Global governance, central to international rule-making, is rapidly evolving; thus, there is a need for a way to evaluate whether institutions have the capacity to address the problems of the contemporary era. Current methods of evaluating the democratic quality of contemporary governance are closely linked to legitimacy, about which there are competing definitional theories. This article uses a theoretical approach based around “new“ governance and the environmental policy arena to argue that contemporary governance is best understood as social-political interaction built on “participation as structure“ and “deliberation as process“, with the level of interaction ultimately determining legitimacy. It presents a new arrangement of the accepted attributes of “good“ governance using a set of principles, criteria and indicators, and relates these to the structures and processes of governance. The implications and application of the analytical framework are also discussed.
A Theoretical and Analytical Approach
The Challenges of Geoengineering
Klaus Radunsky and Tim Cadman
Governments have previously sought to reduce climate-change-inducing concentrations of carbon dioxide in the earth's atmosphere through mitigation and adaptation activities, with limited success. New approaches are being explored, such as negative emissions technologies, including carbon dioxide removal, as well as solar geoengineering, also known as solar radiation management, or modification. This article outlines these emerging technologies focusing on bioenergy, carbon capture and storage, and stratospheric aerosol injection, and explores some of the challenges they pose. Prevention of emissions and their reliable, safe, and environmentally benign removal remain the best options. Robust governance systems and a careful, unbiased, and knowledge-driven assessment of the risks of these emerging technologies are required before they are implemented any further.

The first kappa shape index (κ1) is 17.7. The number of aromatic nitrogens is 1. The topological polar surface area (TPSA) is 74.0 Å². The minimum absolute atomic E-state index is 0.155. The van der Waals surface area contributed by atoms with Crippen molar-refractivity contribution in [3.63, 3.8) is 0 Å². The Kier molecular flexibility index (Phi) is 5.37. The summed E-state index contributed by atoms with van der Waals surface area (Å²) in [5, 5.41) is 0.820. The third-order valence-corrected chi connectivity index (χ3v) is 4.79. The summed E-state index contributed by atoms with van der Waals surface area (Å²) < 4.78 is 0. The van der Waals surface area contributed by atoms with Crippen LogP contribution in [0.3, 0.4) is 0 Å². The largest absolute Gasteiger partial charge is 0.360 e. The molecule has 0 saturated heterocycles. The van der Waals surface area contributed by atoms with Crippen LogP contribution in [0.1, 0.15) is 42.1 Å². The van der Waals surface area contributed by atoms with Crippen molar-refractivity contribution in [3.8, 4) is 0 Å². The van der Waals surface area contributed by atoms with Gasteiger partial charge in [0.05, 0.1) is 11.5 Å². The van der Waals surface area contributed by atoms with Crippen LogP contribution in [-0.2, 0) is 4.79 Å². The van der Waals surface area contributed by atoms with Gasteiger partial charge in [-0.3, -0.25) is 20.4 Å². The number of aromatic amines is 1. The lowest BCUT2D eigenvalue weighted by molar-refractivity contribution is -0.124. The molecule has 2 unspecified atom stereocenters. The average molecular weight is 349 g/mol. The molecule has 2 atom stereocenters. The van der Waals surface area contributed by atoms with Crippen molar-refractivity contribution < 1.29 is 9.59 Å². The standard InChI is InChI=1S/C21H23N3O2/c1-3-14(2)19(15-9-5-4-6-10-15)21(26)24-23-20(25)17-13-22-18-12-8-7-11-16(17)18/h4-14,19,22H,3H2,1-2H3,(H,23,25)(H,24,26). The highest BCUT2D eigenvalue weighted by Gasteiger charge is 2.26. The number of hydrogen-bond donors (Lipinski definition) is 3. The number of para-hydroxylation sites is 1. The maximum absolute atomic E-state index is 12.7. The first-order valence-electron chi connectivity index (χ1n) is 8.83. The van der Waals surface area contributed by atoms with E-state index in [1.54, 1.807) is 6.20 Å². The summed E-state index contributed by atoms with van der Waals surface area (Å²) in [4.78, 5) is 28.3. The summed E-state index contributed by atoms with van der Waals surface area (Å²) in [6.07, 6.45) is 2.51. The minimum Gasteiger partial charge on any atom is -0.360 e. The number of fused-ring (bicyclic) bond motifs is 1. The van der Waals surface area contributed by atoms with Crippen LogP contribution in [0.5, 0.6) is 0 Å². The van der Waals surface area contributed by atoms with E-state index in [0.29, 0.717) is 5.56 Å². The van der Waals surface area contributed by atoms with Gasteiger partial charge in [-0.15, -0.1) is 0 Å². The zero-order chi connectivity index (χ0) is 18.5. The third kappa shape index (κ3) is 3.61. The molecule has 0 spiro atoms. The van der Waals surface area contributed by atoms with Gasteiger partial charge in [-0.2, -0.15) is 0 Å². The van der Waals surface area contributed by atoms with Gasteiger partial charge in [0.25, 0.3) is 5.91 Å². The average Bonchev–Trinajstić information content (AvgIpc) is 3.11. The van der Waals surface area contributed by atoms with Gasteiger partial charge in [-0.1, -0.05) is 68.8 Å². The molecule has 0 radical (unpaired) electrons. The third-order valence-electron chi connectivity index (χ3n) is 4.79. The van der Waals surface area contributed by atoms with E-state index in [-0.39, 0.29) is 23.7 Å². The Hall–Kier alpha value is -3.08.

A Postmortem of the Climate Change Negotiations
Tim Cadman, Klaus Radunsky, Andrea Simonelli, and Tek Maraseni
This article tracks the intergovernmental negotiations aimed at combatting human-induced greenhouse gas emissions under the United Nations Framework Convention on Climate Change from COP21 and the creation of the Paris Agreement in 2015 to COP24 in Katowice, Poland in 2018. These conferences are explored in detail, focusing on the Paris Rulebook negotiations around how to implement market- and nonmarket-based approaches to mitigating climate change, as set out in Article 6 of the Paris Agreement, and the tensions regarding the inclusion of negotiating text safeguarding human rights. A concluding section comments on the collapse of Article 6 discussions and the implications for climate justice and social quality for the Paris Agreement going forward.